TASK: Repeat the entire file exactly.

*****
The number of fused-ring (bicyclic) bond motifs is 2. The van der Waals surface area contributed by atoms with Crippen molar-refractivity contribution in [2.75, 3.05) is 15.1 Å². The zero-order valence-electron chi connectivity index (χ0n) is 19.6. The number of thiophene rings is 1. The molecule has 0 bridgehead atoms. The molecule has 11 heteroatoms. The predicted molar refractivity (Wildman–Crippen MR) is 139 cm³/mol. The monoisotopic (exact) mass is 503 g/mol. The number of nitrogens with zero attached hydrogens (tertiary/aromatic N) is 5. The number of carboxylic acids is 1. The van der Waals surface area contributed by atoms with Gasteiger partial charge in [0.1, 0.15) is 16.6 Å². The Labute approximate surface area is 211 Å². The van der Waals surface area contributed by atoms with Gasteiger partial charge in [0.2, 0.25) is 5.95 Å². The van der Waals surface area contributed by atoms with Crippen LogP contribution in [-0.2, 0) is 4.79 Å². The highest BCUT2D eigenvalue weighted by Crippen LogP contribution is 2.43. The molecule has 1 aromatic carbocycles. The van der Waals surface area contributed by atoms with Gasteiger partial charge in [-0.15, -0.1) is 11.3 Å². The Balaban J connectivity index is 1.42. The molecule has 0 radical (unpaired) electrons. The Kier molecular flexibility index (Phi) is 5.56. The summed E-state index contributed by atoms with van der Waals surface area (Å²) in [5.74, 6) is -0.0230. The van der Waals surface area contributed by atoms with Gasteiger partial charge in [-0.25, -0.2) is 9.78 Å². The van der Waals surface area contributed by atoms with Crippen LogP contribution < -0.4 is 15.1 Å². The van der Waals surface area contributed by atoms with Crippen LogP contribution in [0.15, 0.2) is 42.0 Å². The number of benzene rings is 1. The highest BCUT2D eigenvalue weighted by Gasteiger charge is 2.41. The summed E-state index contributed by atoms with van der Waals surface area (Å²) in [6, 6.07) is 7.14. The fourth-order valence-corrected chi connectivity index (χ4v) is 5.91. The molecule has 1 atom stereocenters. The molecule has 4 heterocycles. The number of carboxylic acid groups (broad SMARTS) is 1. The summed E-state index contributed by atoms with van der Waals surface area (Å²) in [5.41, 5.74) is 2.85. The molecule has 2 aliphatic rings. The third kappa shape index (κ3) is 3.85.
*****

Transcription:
The number of fused-ring (bicyclic) bond motifs is 2. The van der Waals surface area contributed by atoms with Crippen molar-refractivity contribution in [2.75, 3.05) is 15.1 Å². The zero-order valence-electron chi connectivity index (χ0n) is 19.6. The number of thiophene rings is 1. The molecule has 0 bridgehead atoms. The molecule has 11 heteroatoms. The predicted molar refractivity (Wildman–Crippen MR) is 139 cm³/mol. The monoisotopic (exact) mass is 503 g/mol. The number of nitrogens with zero attached hydrogens (tertiary/aromatic N) is 5. The number of carboxylic acids is 1. The van der Waals surface area contributed by atoms with Gasteiger partial charge in [0.1, 0.15) is 16.6 Å². The Labute approximate surface area is 211 Å². The van der Waals surface area contributed by atoms with Gasteiger partial charge in [0.2, 0.25) is 5.95 Å². The van der Waals surface area contributed by atoms with Crippen LogP contribution in [-0.2, 0) is 4.79 Å². The highest BCUT2D eigenvalue weighted by Crippen LogP contribution is 2.43. The molecule has 1 aromatic carbocycles. The van der Waals surface area contributed by atoms with Gasteiger partial charge in [-0.15, -0.1) is 11.3 Å². The Balaban J connectivity index is 1.42. The molecule has 0 radical (unpaired) electrons. The Kier molecular flexibility index (Phi) is 5.56. The summed E-state index contributed by atoms with van der Waals surface area (Å²) in [5.74, 6) is -0.0230. The van der Waals surface area contributed by atoms with Gasteiger partial charge in [-0.25, -0.2) is 9.78 Å². The van der Waals surface area contributed by atoms with Crippen LogP contribution < -0.4 is 15.1 Å². The van der Waals surface area contributed by atoms with Crippen LogP contribution in [0.15, 0.2) is 42.0 Å². The number of benzene rings is 1. The highest BCUT2D eigenvalue weighted by Gasteiger charge is 2.41. The summed E-state index contributed by atoms with van der Waals surface area (Å²) in [6, 6.07) is 7.14. The fourth-order valence-corrected chi connectivity index (χ4v) is 5.91. The molecule has 1 atom stereocenters. The molecule has 4 heterocycles. The number of carboxylic acid groups (broad SMARTS) is 1. The summed E-state index contributed by atoms with van der Waals surface area (Å²) in [5.41, 5.74) is 2.85. The molecule has 2 aliphatic rings. The third kappa shape index (κ3) is 3.85.